Ummm... having driven a diesel for 13 years in the US, I think it's pretty funny to keep hearing that same old urban legend about diesel taxes. You can look up the taxes on gas & diesel, and if you do, you'll find there's almost no difference between them - it's a myth perpetrated by the oil companies to make you blame the government when it's the oil companies themselves that set the price of diesel higher by choice. THEY are the ones screwing over diesel car owners.

The Federal tax is 18.4 cents/gal on gas, 22.4 cents/gal on diesel. Here are a few states total fuel taxes (State & Federal):

NY: 69.7 gas, 74.7 diesel
TX: 38.4 gas, 44.4 diesel
CA: 68.9 gas, 77.1 diesel

... so that's 5 cents more in NY, and 8.2 cents in CA - So much for Urban Legends!!

RE: still waiting for better fuel
By superstition on 11/24/2012 7:51:43 PM , Rating: 2
8.2 cents extra per gallon constitutes an "urban legend"?

RE: still waiting for better fuel
By erple2 on 11/25/2012 12:41:07 PM , Rating: 2
No, but 75 to 110 cents per gallon more sure is.

RE: still waiting for better fuel
By ipay on 11/20/2012 10:13:50 PM , Rating: 1
Make friends with a farmer and buy diesel from him. (It's not taxed the same.)

RE: still waiting for better fuel
By Lord 666 on 11/20/2012 11:48:50 PM , Rating: 2
Or a smart and law abiding person would just make their own.

RE: still waiting for better fuel
By ipay on 11/21/2012 1:09:26 AM , Rating: 1
And while technically legal, the end result is the same: you avoid paying pay taxes levied for the repair and maintenance of the roadways you use. So legal, just not fair.

RE: still waiting for better fuel
By knutjb on 11/21/2012 3:53:48 PM , Rating: 2
The more government tries to "nudge" us in a particular direction the more holes they create. The less they screw with it the better things are.

Your moral equivilancy arguement is weak. Look how much they raise in fuel road taxes and how much of it actually goes to the roads. Most states put it in their general fund and it disapears from there. Is that "fair" to those who buy fuel and expect it to fix the roads?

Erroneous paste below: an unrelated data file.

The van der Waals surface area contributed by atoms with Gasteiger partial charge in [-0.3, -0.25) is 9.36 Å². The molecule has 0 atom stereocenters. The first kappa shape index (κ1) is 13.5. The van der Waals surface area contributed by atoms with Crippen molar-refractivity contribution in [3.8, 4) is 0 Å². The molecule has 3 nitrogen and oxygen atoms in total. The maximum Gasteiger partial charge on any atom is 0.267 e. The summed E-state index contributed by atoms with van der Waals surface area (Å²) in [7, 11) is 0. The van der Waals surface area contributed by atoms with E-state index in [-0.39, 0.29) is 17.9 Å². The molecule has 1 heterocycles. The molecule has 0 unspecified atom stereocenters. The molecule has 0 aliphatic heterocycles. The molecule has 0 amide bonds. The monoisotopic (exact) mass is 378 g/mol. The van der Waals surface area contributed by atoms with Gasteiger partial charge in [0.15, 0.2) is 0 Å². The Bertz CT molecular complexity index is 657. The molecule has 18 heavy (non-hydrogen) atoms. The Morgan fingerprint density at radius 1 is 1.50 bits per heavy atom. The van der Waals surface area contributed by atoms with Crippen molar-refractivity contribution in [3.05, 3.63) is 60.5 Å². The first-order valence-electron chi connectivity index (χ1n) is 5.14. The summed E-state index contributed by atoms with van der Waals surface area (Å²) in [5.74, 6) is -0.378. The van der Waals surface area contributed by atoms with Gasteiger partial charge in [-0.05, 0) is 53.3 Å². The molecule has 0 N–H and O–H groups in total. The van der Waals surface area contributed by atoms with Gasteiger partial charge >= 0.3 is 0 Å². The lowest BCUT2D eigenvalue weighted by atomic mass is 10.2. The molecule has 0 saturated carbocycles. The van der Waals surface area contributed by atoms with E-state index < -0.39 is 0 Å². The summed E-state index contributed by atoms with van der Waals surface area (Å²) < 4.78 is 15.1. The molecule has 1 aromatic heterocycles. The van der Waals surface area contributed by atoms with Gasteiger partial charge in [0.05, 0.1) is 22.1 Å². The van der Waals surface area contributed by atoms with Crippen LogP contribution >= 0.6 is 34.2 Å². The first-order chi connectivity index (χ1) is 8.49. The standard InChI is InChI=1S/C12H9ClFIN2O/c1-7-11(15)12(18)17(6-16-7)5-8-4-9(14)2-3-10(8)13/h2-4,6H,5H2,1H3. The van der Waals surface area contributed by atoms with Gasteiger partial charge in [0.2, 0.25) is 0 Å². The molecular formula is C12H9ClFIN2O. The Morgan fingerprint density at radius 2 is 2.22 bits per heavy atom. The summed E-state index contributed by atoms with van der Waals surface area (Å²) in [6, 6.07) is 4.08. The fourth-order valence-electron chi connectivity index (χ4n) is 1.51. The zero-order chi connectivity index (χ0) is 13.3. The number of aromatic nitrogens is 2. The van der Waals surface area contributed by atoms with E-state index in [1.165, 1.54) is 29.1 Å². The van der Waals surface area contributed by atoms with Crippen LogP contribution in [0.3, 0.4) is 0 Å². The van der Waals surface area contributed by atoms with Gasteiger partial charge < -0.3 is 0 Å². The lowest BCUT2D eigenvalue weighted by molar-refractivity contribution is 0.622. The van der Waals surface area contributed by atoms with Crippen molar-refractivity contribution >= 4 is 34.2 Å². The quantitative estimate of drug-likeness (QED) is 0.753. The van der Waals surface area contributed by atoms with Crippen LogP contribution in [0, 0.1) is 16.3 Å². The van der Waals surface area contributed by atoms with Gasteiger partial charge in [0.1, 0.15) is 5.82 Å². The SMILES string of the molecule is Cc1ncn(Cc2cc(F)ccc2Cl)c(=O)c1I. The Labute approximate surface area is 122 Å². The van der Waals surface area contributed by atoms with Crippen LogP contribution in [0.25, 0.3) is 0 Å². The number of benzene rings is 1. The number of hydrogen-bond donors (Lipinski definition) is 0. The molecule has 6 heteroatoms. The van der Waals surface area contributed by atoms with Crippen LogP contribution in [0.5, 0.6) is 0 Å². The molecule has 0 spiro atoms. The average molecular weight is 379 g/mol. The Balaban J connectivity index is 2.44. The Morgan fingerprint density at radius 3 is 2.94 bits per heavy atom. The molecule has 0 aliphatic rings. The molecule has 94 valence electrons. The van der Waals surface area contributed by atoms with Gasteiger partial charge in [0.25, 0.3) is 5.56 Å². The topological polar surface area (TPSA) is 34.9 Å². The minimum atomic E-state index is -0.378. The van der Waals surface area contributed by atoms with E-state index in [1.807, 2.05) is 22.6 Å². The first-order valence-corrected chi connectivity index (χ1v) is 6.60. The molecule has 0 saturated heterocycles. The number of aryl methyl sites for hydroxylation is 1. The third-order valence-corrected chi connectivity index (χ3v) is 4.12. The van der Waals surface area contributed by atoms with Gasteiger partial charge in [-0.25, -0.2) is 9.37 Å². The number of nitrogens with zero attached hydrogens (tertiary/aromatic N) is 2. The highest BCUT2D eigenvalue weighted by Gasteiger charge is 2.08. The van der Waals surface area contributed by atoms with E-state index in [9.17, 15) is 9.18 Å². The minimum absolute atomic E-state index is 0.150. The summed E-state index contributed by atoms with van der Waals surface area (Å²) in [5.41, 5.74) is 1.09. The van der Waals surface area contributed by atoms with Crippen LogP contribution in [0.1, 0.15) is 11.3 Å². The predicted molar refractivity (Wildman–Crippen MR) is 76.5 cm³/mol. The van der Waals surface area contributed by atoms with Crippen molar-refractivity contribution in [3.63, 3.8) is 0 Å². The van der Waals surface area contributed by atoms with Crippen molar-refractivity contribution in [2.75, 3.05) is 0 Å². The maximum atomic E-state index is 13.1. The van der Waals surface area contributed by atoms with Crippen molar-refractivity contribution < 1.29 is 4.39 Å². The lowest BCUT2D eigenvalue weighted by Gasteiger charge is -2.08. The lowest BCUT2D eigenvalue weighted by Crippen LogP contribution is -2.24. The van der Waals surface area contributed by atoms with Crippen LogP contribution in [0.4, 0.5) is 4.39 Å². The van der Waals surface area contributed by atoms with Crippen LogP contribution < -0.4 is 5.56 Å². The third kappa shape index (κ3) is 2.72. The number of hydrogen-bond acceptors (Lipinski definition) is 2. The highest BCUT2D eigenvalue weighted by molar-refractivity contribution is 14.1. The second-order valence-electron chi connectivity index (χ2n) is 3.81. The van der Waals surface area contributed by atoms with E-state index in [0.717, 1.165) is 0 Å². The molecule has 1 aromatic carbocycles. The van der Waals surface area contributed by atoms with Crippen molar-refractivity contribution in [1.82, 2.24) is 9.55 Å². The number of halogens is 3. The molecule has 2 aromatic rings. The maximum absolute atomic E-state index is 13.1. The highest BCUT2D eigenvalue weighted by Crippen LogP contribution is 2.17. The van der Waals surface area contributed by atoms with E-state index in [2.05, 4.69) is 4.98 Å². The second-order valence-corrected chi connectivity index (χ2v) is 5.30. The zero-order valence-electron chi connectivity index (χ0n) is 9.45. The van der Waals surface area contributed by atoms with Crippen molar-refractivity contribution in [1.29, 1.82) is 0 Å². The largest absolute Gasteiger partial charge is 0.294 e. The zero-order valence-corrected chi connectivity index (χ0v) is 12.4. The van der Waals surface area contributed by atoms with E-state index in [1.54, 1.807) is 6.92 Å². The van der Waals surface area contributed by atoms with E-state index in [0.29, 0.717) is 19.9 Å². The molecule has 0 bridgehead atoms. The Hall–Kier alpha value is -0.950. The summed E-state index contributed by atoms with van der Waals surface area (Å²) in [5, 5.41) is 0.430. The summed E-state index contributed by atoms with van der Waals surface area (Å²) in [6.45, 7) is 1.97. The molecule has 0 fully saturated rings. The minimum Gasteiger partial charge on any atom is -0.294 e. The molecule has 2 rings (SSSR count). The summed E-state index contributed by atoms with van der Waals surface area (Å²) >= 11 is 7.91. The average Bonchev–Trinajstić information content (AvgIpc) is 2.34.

RE: still waiting for better fuel
By StevoLincolnite on 11/21/2012 1:20:44 AM , Rating: 2
I know a bloke here that makes Diesel from oil that he gets for free from the fish and chip shops. - He hasn't paid for fuel in half a century.
The shops love it as they don't have to pay anything to get rid of the oil. :)

RE: still waiting for better fuel
By BZDTemp on 11/21/2012 4:35:52 AM , Rating: 2
I'm pretty sure the bloke you know isn't making Diesel but rather he is taking advantage of how a Diesel car can run on other types of fuel (which is pretty handy).

RE: still waiting for better fuel
By jharper12 on 11/21/2012 9:00:54 AM , Rating: 2
Actually, he probably is making diesel through transesterification. It's called bio-diesel, and people really do home-brew it. It's not as simple a process as even the people making it seem to believe though. It's reversible, and I think this guys friend would find his diesel would never pass EN 14214 standards set for the European Union.

RE: still waiting for better fuel
By Bad-Karma on 11/21/2012 11:00:01 AM , Rating: 2
And risk the DoT sticking my tanks and finding "red" thank you.

I admit it is tempting, especially as my F-550 holds right at 180 gallons across 3 tanks, and the bill really, really sucks. But, I was stick'd 3 times over 10 years while living in Tucson and once in the last 8 while here in Ohio. If I got caught running agricultural diesel the fines would far exceed any savings I could ever hope for.